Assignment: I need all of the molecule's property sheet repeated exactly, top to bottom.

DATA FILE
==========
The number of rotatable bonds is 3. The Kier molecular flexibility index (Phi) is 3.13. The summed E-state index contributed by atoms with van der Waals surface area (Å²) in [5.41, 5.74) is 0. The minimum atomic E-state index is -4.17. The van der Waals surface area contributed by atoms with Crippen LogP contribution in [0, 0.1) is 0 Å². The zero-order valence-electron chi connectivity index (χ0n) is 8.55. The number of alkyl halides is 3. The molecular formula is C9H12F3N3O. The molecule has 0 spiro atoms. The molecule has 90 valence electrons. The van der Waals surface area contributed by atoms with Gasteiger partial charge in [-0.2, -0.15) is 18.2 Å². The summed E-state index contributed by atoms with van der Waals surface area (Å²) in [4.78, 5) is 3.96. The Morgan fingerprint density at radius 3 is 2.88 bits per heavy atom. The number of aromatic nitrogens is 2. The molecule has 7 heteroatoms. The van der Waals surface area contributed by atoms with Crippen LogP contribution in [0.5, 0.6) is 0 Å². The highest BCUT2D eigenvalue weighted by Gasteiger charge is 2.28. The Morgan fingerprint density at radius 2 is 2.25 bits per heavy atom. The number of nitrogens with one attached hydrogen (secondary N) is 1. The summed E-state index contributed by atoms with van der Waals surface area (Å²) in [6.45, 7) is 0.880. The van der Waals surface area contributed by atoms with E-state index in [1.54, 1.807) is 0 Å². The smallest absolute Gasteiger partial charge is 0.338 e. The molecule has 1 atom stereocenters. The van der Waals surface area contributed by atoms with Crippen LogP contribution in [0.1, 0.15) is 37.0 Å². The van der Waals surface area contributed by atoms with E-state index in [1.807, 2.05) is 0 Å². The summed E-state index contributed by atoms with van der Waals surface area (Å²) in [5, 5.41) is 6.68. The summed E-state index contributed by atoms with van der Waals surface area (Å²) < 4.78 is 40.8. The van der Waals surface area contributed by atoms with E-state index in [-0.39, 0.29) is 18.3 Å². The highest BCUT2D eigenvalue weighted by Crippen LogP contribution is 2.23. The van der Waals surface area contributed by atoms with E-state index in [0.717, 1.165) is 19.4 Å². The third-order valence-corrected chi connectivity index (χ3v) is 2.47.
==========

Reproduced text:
The number of rotatable bonds is 3. The Kier molecular flexibility index (Phi) is 3.13. The summed E-state index contributed by atoms with van der Waals surface area (Å²) in [5.41, 5.74) is 0. The minimum atomic E-state index is -4.17. The van der Waals surface area contributed by atoms with Crippen LogP contribution in [0, 0.1) is 0 Å². The zero-order valence-electron chi connectivity index (χ0n) is 8.55. The number of alkyl halides is 3. The molecular formula is C9H12F3N3O. The molecule has 0 spiro atoms. The molecule has 90 valence electrons. The van der Waals surface area contributed by atoms with Gasteiger partial charge in [-0.2, -0.15) is 18.2 Å². The summed E-state index contributed by atoms with van der Waals surface area (Å²) in [4.78, 5) is 3.96. The Morgan fingerprint density at radius 3 is 2.88 bits per heavy atom. The number of aromatic nitrogens is 2. The molecule has 7 heteroatoms. The van der Waals surface area contributed by atoms with Crippen LogP contribution in [0.5, 0.6) is 0 Å². The highest BCUT2D eigenvalue weighted by Gasteiger charge is 2.28. The Morgan fingerprint density at radius 2 is 2.25 bits per heavy atom. The number of nitrogens with one attached hydrogen (secondary N) is 1. The summed E-state index contributed by atoms with van der Waals surface area (Å²) in [6.45, 7) is 0.880. The van der Waals surface area contributed by atoms with E-state index in [1.54, 1.807) is 0 Å². The smallest absolute Gasteiger partial charge is 0.338 e. The molecule has 1 atom stereocenters. The van der Waals surface area contributed by atoms with Crippen LogP contribution in [0.1, 0.15) is 37.0 Å². The van der Waals surface area contributed by atoms with E-state index in [1.807, 2.05) is 0 Å². The summed E-state index contributed by atoms with van der Waals surface area (Å²) in [5, 5.41) is 6.68. The summed E-state index contributed by atoms with van der Waals surface area (Å²) < 4.78 is 40.8. The van der Waals surface area contributed by atoms with E-state index in [-0.39, 0.29) is 18.3 Å². The highest BCUT2D eigenvalue weighted by Crippen LogP contribution is 2.23. The van der Waals surface area contributed by atoms with E-state index in [0.717, 1.165) is 19.4 Å². The third-order valence-corrected chi connectivity index (χ3v) is 2.47.